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I'm conecting to a VPN in Windows to access a remote computer (Linux) with a static IP. From this remote computer I have access to different machines (database, svn, etc.).

I am trying to set up my remote computer to have access from my Windows machine to the database, the svn server, etc, because working on a remote connection is very slow.

So I tried the next lines in /etc/rc.local, but it doesn't work:

/sbin/iptables -P FORWARD ACCEPT
/sbin/iptables --table nat -A POSTROUTING -o eth0 -j MASQUERADE

/sbin/iptables -t nat -A PREROUTING -i eth0 -p tcp -d B1.B2.B3.B4 --dport 89 -j DNAT --to R1.R2.R3.R4:89
/sbin/iptables -A FORWARD -p tcp -d R1.R2.R3.R4 --dport 89 -j ACCEPT

Where B1.B2.B3.B4 is my remote database IP, 89 is the port we use to access the database, and R1.R2.R3.R4 is my remote machine IP.

What is wrong in this configuration?


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Make sure ip_forward is enabled:

echo 1 > /proc/sys/net/ipv4/ip_forward

Also, you need to make sure the VPN pushes routes for B1.B2.B3.B4 to your Windows machine when connecting; if not, you'll have to add the routes yourself.

I think the MASQUERADE rule should be enough, but write it like this:


But if you don't want to mess with iptables, you can use SSH to setup tunnels to your remote services, for example (you need some Windows SSH client that can create tunnels, I'm giving an example how to run this from a linux box):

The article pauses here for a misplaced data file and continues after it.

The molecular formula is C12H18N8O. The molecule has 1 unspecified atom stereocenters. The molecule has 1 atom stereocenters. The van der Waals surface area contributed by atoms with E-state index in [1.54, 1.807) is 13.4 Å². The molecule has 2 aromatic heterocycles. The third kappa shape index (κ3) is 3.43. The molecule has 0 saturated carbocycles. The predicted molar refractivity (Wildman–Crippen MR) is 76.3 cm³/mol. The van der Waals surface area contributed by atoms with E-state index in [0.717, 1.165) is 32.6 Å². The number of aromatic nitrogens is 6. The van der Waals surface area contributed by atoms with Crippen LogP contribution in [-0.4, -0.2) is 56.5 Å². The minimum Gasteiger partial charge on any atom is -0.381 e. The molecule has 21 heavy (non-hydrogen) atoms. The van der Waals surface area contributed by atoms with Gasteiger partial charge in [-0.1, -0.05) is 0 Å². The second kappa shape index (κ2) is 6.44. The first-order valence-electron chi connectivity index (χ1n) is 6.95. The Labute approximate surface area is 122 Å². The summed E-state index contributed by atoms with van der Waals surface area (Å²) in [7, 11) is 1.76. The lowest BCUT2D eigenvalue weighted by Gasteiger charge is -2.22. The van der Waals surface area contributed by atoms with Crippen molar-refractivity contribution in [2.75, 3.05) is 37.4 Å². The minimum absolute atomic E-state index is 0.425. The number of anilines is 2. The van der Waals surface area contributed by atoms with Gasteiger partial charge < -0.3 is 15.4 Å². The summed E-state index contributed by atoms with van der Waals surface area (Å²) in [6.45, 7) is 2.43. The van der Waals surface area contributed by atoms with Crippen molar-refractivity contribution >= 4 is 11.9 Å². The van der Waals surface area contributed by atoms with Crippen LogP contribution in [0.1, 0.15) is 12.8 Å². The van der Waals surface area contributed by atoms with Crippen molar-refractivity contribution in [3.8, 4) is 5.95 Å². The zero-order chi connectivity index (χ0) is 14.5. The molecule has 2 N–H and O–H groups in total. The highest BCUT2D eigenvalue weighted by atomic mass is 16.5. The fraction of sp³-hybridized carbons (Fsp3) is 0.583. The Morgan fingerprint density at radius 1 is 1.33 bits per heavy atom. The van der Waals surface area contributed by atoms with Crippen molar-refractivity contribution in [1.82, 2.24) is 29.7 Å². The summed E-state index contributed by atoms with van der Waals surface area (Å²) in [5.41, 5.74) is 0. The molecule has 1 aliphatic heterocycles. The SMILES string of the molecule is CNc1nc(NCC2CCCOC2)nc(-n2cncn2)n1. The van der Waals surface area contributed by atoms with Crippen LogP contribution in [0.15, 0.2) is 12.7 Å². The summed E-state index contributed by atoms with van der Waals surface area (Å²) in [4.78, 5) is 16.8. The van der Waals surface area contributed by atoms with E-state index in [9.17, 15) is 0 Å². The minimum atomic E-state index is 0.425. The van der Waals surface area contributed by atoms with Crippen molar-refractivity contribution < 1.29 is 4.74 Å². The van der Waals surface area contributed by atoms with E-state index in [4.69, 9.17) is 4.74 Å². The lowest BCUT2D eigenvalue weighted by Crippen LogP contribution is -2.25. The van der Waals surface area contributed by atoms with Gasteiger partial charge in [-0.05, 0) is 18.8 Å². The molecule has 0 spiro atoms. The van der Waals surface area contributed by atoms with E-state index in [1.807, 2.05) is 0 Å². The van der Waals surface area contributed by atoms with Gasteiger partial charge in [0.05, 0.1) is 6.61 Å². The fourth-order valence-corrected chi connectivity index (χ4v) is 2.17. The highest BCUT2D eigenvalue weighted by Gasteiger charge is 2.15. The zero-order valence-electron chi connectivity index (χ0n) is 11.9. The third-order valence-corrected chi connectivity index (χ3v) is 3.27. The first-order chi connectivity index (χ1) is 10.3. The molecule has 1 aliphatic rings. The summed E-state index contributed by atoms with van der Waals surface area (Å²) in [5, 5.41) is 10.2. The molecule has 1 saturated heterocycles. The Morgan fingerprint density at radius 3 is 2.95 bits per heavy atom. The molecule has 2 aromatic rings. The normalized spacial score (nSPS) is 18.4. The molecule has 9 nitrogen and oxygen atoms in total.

ssh user@R1.R2.R3.R4 -L 8989:B1.B2.B3.B4:89

This will create a tunnel on localhost:8989 which will forward the connection to B1.B2.B3.B4:89 (look for "Local port forwarding", http://chamibuddhika.wordpress.com/2012/03/21/ssh-tunnelling-explained/ )

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Thanks for your answer. ip_forward is enabled, and I tried with your MASQUERADE rule but it doesn't work either. Your solution with SSH tunneling sounds good, but here I have my SSH port closed, so I cannot implement that solution. – maqjav Oct 17 '13 at 6:57
If you can establish the VPN, you should be able to SSH afterwards, through the VPN tunnel. – Unknown Oct 17 '13 at 7:01
Unknown thanks for your time and your answers, at the end I decided to use the solution I posted ahead, but anyway your solution it's good too. Thanks. – maqjav Oct 21 '13 at 10:52

At the end I found Rinetd that allows TCP redirections with an easy configuration.

According to my question, the configuration I had to add in /etc/rinetd.conf is:

 R1.R2.R3.R4 89 B1.B2.B3.B4 89

Then I run Rinetd:


And that's all.

If you want to run it automatically everytime you restart your computer, you can add the command before in the file /etc/rc.local

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